She then read from Flake's hand-written response: "I am truly sorry for your deep loss … Strengthening background checks is something we agree on." (The actual text of the letter read: "I am truly sorry for your deep loss. Your son's actions were truly heroic. I read your letter. While we may not agree on every solution, strengthening background checks is something we agree on.")
"One month later," Teves says in the ad. "Senator Flake voted against strengthening background checks. The issue isn't just background checks, it's keeping your promise. And Senator Flake didn't."
The question is whether Flake broke a promise to strengthen background checks.
On April 17, Flake voted against the Manchin-Toomey amendment, which included measures not only to strengthen the background check system, but also to expand it to gun shows and internet sales. (Here is a fact sheet on the bill created by Manchin). The amendment was supported by 54 members and opposed by 46. It needed 60 votes to move forward.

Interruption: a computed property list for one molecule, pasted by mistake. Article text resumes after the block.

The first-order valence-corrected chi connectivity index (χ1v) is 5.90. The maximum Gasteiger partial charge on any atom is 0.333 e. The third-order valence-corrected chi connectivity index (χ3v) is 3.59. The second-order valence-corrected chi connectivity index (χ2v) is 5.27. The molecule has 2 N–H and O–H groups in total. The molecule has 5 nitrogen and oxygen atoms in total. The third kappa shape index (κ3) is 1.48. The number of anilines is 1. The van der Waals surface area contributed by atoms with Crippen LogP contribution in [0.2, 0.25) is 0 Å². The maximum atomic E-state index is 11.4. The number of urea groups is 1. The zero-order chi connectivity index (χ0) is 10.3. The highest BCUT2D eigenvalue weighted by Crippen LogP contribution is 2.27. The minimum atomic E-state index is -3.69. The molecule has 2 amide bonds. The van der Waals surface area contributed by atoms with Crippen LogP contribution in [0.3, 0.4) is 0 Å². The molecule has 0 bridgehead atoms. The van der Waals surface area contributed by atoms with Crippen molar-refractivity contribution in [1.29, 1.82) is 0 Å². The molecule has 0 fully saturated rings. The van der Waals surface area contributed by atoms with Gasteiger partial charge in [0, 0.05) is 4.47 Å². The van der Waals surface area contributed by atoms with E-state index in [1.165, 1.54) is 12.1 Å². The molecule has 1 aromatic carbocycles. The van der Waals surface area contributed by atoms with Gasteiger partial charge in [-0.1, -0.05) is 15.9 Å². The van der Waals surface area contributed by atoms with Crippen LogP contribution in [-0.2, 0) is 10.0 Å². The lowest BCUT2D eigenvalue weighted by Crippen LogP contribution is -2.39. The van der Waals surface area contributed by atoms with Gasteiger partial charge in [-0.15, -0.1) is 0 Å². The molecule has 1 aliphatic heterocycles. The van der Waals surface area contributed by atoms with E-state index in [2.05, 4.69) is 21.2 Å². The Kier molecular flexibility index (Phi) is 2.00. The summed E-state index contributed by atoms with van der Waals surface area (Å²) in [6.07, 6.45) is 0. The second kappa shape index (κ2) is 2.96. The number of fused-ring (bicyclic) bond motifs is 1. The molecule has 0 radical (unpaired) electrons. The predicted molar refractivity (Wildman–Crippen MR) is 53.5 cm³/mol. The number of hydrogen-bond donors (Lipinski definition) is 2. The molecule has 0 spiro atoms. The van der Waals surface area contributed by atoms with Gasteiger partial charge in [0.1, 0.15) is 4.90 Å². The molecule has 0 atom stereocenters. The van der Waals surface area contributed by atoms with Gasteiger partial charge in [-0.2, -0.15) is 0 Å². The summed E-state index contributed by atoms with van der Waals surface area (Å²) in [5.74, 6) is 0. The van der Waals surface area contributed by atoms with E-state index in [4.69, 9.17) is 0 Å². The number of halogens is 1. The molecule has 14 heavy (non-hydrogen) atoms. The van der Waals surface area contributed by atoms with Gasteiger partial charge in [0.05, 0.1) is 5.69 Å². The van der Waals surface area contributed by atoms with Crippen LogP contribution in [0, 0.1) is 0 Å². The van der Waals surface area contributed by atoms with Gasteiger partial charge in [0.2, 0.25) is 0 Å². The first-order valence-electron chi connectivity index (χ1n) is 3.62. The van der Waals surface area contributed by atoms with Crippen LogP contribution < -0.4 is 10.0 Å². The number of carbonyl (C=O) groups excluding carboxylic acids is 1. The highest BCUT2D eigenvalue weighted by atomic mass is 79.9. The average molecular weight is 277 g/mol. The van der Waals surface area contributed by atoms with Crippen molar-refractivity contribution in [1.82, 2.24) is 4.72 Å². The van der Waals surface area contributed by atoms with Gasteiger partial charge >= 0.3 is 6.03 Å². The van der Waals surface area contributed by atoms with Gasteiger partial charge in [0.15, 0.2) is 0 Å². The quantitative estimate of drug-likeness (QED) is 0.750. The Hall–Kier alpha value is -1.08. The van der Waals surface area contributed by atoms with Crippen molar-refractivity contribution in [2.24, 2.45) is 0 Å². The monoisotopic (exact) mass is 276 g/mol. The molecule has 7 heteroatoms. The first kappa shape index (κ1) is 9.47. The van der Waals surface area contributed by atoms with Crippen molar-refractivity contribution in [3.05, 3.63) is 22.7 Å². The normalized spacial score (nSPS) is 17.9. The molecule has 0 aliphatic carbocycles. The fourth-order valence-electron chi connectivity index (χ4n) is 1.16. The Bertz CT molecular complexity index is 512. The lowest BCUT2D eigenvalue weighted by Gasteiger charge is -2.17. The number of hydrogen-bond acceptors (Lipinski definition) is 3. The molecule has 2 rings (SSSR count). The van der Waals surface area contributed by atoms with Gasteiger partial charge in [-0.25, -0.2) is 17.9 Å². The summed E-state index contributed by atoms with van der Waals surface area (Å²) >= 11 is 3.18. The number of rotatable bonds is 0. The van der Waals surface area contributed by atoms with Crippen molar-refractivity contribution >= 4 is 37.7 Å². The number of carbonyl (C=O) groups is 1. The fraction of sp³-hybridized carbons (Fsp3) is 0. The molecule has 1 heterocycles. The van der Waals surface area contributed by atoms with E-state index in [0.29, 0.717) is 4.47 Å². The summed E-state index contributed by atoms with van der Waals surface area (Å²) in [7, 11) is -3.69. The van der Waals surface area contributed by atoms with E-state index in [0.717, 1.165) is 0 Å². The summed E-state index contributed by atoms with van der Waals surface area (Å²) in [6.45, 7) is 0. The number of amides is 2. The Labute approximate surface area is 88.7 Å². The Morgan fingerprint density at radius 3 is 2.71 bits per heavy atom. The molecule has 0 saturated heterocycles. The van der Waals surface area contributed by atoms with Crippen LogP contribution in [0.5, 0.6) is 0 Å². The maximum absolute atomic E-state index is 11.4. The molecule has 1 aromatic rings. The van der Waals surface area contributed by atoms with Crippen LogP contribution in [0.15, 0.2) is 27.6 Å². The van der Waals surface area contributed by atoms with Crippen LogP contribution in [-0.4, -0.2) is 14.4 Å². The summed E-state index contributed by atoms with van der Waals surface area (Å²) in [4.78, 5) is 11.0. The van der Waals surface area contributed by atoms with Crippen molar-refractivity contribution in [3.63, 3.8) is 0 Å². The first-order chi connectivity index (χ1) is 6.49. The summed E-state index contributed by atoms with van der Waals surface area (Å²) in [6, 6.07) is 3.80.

Genevieve Rozansky, a spokeswoman for Flake, said that the ad conflates "strengthening" background checks (which she said Flake supports) with "expanding" background checks, which the Manchin-Toomey amendment would have done, and which Flake did not support.
Immediately after the Manchin-Toomey amendment failed, the Senate considered a Republican alternative proposed by Sens. Chuck Grassley and Ted Cruz. Flake supported that measure, which also failed to advance after a 52-48 vote.
Flake contends his support for that bill demonstrates his commitment to "strengthen" the background check system. Among the measures in the amendment, Flake's office noted:
Mayors Against Illegal Guns contends the Grassley amendment — which was supported by the National Rifle Association — would actually weaken the background check system. Specifically, it says the bill would have: cut funding for state grants related to the background check system; removed the ban on gun ownership for people who have been involuntarily committed to mental hospitals unless that decision was made by a court (not just a doctor); and removed the ban on gun ownership for people found to lack the mental capacity to manage their affairs.
Voters can make up their own minds about which, if either, bill they prefer. But the fact is Flake never promised to support the Manchin-Toomey bill specifically, nor more generally an expansion of background checks to gun shows and Internet sales.